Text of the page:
When Should You Partner?

Given that we’ve answered the “why partner” question, now let’s think about the “when to partner” question. Marketplace issues, whether threats or opportunities, commonly drive partnership decisions. For each issue, consider three factors that determine your desire and ability to grow through partnering:

  • Timing: What is the timing associated with this threat or opportunity? Is it immediate or long-term?
  • Potential Impact: What is the potential impact of some threat or opportunity that is currently presenting itself? Is it high or low?
  • Ability to Respond: What is my current ability to respond? Is it strong or weak?

As far as the Timing factor goes, if an issue, i.e. a threat or an opportunity, is not immediate, set it aside. Maybe someday you’ll find time to worry about that one!

For each immediate issue, determine whether it can have a relatively high or low impact and how strong is your ability to respond. Here’s a diagram depicting these points, followed by a brief description of each one:

Partnerships When

High threat/opportunity, strong ability to respond (“Pursue Aggressively”)
This issue is too pressing to postpone, and your company has the resources needed to address it aggressively through product enhancement and new product creation.

Low threat/opportunity, strong ability to respond (“Quick Hits”)
When you spot a weakness in a competitor’s ability to respond to such an issue, attack by leveraging your strength in this area.

Low threat/opportunity, weak ability to respond (“Prepare to Respond”)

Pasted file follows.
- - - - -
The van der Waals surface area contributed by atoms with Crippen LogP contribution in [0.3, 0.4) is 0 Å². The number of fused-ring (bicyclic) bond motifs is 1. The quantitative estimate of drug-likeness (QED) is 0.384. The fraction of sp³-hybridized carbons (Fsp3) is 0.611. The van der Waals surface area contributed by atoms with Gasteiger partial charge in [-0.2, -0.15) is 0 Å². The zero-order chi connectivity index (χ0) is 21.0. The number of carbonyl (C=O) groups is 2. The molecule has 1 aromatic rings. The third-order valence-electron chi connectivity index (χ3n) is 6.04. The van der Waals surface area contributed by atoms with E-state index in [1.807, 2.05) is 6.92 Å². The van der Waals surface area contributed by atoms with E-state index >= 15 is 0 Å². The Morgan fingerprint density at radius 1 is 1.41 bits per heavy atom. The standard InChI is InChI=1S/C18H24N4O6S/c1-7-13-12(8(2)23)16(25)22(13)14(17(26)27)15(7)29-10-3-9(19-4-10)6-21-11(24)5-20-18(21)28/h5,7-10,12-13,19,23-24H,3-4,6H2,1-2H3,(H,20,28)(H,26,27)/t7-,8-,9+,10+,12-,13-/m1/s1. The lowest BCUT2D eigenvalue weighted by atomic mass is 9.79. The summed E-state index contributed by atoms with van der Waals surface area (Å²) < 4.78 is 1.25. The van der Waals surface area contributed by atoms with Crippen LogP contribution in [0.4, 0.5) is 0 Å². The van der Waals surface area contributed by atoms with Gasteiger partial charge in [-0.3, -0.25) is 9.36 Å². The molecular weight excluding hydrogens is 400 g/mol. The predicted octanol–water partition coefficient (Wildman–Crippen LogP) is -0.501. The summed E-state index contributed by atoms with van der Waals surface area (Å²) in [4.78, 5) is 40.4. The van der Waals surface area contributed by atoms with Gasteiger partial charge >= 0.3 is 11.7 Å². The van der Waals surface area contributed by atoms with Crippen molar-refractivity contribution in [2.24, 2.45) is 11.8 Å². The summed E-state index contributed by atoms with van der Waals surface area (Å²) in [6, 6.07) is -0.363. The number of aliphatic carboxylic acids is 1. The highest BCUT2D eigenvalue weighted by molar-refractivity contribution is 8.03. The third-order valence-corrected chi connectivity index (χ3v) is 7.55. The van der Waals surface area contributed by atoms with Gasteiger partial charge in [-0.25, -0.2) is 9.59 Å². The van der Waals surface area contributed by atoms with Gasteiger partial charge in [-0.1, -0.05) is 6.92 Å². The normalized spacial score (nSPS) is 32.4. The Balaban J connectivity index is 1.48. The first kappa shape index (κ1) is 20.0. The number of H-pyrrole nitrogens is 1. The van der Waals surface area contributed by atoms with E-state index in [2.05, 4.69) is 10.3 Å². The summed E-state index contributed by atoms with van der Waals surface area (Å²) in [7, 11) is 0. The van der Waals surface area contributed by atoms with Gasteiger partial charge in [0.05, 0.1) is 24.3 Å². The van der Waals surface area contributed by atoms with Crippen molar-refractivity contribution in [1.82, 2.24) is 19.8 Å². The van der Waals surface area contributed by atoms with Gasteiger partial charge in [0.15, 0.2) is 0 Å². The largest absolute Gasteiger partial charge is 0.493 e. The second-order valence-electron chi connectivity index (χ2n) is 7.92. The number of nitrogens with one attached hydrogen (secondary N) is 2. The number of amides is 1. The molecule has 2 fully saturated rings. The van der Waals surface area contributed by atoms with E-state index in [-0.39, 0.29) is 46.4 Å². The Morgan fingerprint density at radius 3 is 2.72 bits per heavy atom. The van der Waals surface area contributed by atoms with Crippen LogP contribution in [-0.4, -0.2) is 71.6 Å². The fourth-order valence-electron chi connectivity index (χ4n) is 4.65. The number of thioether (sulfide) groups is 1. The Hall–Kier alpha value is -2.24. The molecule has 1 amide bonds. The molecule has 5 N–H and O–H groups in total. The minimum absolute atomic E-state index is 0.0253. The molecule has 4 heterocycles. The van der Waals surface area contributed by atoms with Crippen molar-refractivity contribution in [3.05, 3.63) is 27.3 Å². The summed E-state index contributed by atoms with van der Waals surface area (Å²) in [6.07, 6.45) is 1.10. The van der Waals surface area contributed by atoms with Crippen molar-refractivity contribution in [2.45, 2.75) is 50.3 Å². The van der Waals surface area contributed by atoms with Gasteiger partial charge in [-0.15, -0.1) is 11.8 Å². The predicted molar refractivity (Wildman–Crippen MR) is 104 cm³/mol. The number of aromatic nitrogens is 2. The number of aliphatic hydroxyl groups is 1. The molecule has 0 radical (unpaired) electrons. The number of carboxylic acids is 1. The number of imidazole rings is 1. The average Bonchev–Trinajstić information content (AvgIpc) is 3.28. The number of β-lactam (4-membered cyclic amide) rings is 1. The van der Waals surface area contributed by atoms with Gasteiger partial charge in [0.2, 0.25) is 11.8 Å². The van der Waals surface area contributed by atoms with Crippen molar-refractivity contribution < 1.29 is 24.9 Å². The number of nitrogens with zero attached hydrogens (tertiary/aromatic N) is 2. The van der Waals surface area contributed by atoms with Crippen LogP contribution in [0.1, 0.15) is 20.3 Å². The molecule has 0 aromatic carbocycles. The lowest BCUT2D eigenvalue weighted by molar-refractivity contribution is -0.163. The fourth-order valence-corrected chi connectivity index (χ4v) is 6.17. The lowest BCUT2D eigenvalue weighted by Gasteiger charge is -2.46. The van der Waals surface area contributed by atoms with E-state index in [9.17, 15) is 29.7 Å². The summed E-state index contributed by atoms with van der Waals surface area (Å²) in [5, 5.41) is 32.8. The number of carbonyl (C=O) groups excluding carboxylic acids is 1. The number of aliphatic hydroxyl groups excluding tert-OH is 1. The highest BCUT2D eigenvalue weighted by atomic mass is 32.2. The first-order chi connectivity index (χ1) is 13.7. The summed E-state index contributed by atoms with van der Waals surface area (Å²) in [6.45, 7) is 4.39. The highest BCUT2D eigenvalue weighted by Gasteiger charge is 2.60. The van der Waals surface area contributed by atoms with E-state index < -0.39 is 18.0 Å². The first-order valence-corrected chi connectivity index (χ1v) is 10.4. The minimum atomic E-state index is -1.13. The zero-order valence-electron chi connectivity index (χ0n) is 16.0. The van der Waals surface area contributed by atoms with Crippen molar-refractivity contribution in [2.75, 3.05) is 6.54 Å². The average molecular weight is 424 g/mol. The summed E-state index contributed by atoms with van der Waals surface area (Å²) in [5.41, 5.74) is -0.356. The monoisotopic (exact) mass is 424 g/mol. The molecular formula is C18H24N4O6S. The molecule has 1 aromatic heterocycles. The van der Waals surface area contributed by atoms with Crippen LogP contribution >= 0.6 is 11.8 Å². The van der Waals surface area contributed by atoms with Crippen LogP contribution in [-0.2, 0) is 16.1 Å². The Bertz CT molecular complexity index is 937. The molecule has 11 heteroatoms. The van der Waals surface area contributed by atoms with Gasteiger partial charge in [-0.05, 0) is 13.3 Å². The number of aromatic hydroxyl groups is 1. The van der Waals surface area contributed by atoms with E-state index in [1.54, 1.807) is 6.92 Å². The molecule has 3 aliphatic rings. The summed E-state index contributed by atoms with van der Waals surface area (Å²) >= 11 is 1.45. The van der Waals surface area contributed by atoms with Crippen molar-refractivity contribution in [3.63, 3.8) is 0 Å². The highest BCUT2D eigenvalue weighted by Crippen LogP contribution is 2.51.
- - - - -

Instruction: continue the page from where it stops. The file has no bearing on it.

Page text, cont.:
These are usually “who cares” issues now that may grow into high impact issues later, so keep an eye on them while doing little to address them.

High threat/opportunity, high ability to respond (“Create Partnerships”)
If you can’t adequately respond to a pressing threat or opportunity, a partnership is the right answer. A partnership can be a precursor to an acquisition.

If I’m right and I’ve communicated clearly, you have a better understanding of why and when to form a business relationship. These are practical business concepts that will ensure your efforts are directed at the best opportunities to achieve the desired outcome for your business – a business that knows where it’s going!

Assessing the Value of High Tech Companies

In a recent post, long-time friend and colleague Michael D’Eath speculated about how the acquisition landscape is changing, especially the extent to which roll-ups seem to be an increasingly frequent exit path for startups. Implicit in this process, of course, is how the startup will be evaluated.

A key component of the 20/20 Outlook process is assessing value in the eyes of potential acquirers. A value analysis framework I’ve found helpful consists of a total of 12 different attributes rated as “strong,”“credible,” “limited,” or “none.” In the diagram below, the 12 areas are built in 4 categories from the bottom up, starting with how flexible, patentable, and scalable the company’s technology is (“Credible Technology”).

Value Analysis Framework

Secondly, market credibility is assessed for how established the company is, the strength of the initial customer base, and how capable the company is in successfully delivering a solution (“Credible Market”).

Next, the health of the business is rated in three areas: vertical packaging, repeatable sales model, and repeatable delivery (“Credible Business”).

And finally, we make an analysis of progress in gaining a good reputation with the analyst community, achieving broad scale customer adoption, and market thought leadership is made (“Market Dominance”).

Assessing the current state of each attribute can highlight areas of weakness that need attention and perhaps more resources, as shown in this example.

Value Analysis Framework example

With respect to Credible Technology, this theoretical company has flexible and patentable technology that is still somewhat limited in its scalability. It’s in an emerging market (i.e. established market = limited) that hasn’t quite broken through to mainstream (i.e. still low on the Gartner hype cycle). I won’t drag you through each attribute, but you can clearly differentiate those that are driving up value and that need attention.

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